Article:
Valley County, IDGenWeb Project
Jeanne Harder was born at North Fork, Idaho, in 1916, the daughter of Charles and Rennie Harder. Mrs. Bartel, an Indian lady from the Flathead Indian tribe in Montana, delivered her. Jeanne graduated from Salmon High School, the college at Walla Walla Washington, and from Loma Linda Hospital School of Nursing as a registered nurse in 1940. She joined the army as a nurse and later earned the rank of First Lieutenant. Jeanne served in the army all the way from Australia up through the islands of the South Pacific to the Philippines. She witnessed many horrible things during those years; wounds that were full of maggots, young boys whose bodies were shot up and mangled, poisonous, crawling things, and snakes of all sizes and description. The nurses hid out in the jungle nursing the wounded to get away from the bombing and strafing of the Japanese planes. The snakes and flies were everywhere and they learned the little snakes were more to be feared than the big ones. A death adder was less than a foot long. There was a large six foot long black snake that was welcomed into the tents as it would crawl under the bamboo mats and kill the rats and mice. Jeanne told of a time they operated on a boy for appendicitis. About the time he woke up, the shelling had started. The next day, the boy was found three miles away, none the worse for the run.
Jeanne was on one of the first ships that went into Laytee Harbor. A Japanese suicide plane flew into an ammunition ship that was also in the harbor, blowing the ship up. Instantly they had many wounded for which to care.
The first hospital they had in the Philippines was a Catholic Church, but the nurses soon had to hide out in the jungle to get away from the bombing and strafing by the Japanese planes. They set up whatever they could in native huts and shelters to care for the wounded. Jeanne and another nurse from North Dakota accompanied more that 800 prisoners of war from Japan on a ship back to the United States. Jeanne received the Bronze Star medal and all the seventeen nurses in her group received a presidential citation for bravery by President Roosevelt.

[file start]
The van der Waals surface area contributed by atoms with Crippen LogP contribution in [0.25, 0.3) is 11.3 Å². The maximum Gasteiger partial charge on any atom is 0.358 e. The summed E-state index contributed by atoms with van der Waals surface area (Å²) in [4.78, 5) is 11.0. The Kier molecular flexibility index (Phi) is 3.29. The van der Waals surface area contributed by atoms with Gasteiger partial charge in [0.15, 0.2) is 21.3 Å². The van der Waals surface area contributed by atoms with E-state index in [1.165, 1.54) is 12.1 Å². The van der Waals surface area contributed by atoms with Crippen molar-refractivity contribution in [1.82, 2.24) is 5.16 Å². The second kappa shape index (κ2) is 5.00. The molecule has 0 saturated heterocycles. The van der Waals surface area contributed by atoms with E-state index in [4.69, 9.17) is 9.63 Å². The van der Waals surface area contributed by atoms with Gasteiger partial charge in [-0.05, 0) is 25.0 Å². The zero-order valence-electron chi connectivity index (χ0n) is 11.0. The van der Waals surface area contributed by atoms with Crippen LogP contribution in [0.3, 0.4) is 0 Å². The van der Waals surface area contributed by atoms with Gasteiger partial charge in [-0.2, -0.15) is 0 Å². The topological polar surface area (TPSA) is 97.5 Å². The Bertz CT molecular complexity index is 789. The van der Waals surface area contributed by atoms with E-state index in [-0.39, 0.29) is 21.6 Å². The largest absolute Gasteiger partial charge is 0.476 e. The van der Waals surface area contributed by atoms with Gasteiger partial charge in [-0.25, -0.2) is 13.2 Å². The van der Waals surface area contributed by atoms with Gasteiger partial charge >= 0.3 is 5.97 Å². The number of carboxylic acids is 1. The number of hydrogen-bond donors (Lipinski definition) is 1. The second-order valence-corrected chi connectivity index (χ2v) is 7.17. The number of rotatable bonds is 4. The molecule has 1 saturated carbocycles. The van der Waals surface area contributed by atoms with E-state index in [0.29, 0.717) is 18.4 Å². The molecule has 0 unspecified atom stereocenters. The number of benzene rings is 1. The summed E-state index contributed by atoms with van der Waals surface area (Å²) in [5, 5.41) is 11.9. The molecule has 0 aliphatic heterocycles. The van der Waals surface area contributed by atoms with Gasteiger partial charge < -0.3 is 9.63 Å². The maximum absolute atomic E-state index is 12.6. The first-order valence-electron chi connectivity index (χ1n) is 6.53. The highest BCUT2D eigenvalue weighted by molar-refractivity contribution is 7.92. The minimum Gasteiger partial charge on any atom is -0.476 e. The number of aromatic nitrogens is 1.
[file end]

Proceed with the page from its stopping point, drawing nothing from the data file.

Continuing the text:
Jeanne was reluctant to talk very much about the war. Another nurse who served with Jeanne cpmmented, "In all the years since, she has never shared any of her memories with her family or with anyone else." I guess it was just too painful to remember.
After the war, Jeanne was a nurse on a passenger ship that sailed between Seattle and the Orient. She met and married Bob Rowe, who was an officer on the ship. After retirement, Jeanne's love for the Salmon River Mountains lured them back to Yellow Pine, Idaho where the couple built a home. They helped to start the quick response unit and Jeanne served as a volunteer nurse in the area. After Bob's death due to a heart attack, Jeanne traveled extensively to many parts of the world. She walked on the Great Wall of China and also experienced the terrible typhoons of the South China Sea. She has been guided by the North Star and the Southern Cross and has traversed the equator several times. She visited many historical places in the world, which included riding a camel past the great pyramids in Egypt. She visited the place where General Douglas McArthur came ashore on his historic return to the Philippines.
In 1994 the army had a fifty-year reunion on Laytee Beach. Of the seventeen nurses there were only two left who were able to attend. At the reunion, old gray haired men approached Jeanne saying, "You don't remember me because there were too many of us, but I remember you as the nurse in our hospital tent. You cleaned my wounds and gave me hope at a time when there was no hope. You helped to restore my will to live. I want to thank you and all the nurses for giving so much to us."
Soon after Jeanne returned from the reunion, she became ill and never fully recovered. Three years later she died of a brain tumor. Jeanne requested that her ashes be scattered over the mountains of Yellow Pine just as her husband's were. Here, in spirit, they will be together again in the peace and quiet of their beloved mountains of the River of No Return (the Salmon River).